My first full week of teaching. Commuting almost 3 hours each way to my school in Yamoto. Doing a lot of that commute along the coast that was affected by the tsunami. Teaching children who lost homes and family in the tsunami. Teaching those children for the first time while being observed by their parents. Still battling the cold and the snow and the ice. Falling off my bike on said ice. My first Japanese lesson.
It was difficult and I'm exhausted now, but I managed to have a lot of good times too. I (briefly) visited Matsushima Bay, continued to make friends, visited some new places to eat, and celebrated a Japanese festival. Photos below :)
Matsushima Bay. Despite being by the coast, Matsushima mostly escaped the tsunami due to all the islands and the general lay of the land. The beauty of it feels weird next to the devastation further up the coast, but there's something lovely about it surviving too.
Dad, maybe you could just steal one when you come to visit???
Our friend Tomoki took us to a yummy and cheap izakaya. Okonomiyaki, pig trotter (John told him to order something random), cabbage and edamame were all on the menu, as well as lots of yakitori. Yum.
Tomoki and his friend Ryusuke fighting to split konnakyu. It's a weird thing made out of a type of potato, but somehow made rubbery. I have no idea how, you'll have to google it.
Like a lot of Japanese places, there was an open kitchen. Fun!
I couldn't bring myself to take photos in the tsunami area. It feels too prying. But I took this of the lovely sunset in an affected area. Apart from some bits, it's hard to tell what has always been farmland and what used to be housing. I think most of this is just farmland though.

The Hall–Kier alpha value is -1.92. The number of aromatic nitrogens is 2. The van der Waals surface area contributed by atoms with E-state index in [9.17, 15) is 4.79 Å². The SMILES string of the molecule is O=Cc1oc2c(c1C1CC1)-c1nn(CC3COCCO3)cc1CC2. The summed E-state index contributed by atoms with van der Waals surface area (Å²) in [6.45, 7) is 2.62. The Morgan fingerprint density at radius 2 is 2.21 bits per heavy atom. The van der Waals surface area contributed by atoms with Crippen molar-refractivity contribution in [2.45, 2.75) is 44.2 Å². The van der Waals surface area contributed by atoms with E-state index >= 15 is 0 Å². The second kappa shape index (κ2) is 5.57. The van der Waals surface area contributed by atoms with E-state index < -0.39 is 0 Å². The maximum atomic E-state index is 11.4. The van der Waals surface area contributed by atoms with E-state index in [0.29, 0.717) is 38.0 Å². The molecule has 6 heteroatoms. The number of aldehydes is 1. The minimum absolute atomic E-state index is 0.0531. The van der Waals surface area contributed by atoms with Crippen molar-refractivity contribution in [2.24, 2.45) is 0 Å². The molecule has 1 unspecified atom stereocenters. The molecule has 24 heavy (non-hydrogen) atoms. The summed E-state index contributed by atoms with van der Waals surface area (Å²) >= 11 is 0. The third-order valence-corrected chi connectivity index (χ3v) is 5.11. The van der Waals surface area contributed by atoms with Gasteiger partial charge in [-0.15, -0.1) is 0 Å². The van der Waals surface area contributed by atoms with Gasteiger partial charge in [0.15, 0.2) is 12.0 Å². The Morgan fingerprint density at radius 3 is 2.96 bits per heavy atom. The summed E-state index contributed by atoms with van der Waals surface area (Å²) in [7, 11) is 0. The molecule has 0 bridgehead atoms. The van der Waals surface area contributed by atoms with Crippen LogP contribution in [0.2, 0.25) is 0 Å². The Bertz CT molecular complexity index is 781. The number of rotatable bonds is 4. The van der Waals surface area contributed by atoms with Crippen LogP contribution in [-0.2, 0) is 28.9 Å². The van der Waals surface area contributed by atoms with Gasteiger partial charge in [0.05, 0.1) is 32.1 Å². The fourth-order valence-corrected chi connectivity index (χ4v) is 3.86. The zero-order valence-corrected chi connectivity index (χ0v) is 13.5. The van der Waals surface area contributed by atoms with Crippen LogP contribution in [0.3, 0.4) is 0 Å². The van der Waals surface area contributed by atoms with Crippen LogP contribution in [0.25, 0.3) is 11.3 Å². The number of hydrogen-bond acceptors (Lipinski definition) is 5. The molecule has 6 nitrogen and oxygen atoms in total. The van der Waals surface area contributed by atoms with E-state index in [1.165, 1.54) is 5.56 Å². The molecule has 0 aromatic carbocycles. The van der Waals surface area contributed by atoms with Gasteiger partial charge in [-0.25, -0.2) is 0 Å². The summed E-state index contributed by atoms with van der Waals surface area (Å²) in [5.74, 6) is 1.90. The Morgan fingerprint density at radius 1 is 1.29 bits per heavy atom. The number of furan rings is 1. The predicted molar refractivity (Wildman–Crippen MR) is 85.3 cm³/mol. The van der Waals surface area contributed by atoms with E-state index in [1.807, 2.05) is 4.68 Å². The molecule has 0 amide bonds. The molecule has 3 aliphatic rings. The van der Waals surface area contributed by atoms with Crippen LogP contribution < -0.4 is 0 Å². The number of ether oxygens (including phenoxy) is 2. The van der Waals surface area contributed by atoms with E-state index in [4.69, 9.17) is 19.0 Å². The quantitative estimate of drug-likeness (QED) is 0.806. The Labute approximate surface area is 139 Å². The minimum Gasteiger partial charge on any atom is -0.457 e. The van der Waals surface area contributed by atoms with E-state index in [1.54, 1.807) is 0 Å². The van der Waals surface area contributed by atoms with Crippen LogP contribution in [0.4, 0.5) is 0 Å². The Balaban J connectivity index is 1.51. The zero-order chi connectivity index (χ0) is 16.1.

Maiko, a lady I met last week, took us to the Dontosai festival. The basic idea is that you go to a shrine and everything burnt on the fire goes up to your ancestor ghosts/gods. So it's a combination of wishes for good luck, presents to say thank you, and (conveniently) New Year's decorations.
I hope this wasn't a personal slight! I think it was just a bad choice of bag!
There's lots of food stalls too. (By the way, wondered above what okonomiyaki is? It's this! Cabbage, batter and miscellaeous other items mixed together and fried. It's yummy :D)
Things to be burnt. We wanted to rescue the poor teddies but I think that would be breaking far too many cultural taboos!
Afterwards, Maiko took us to a kind of tapas restaurant in Sendai. We had lots of tasty food but this was the only one that earnt a picture. Why? Well it may look safe, but it's actually, in the words of Maiko who couldn't think of the English word, "the bits of a fish that make semen"!! It was actually really good and just kind of tasted like a strange type of cheese!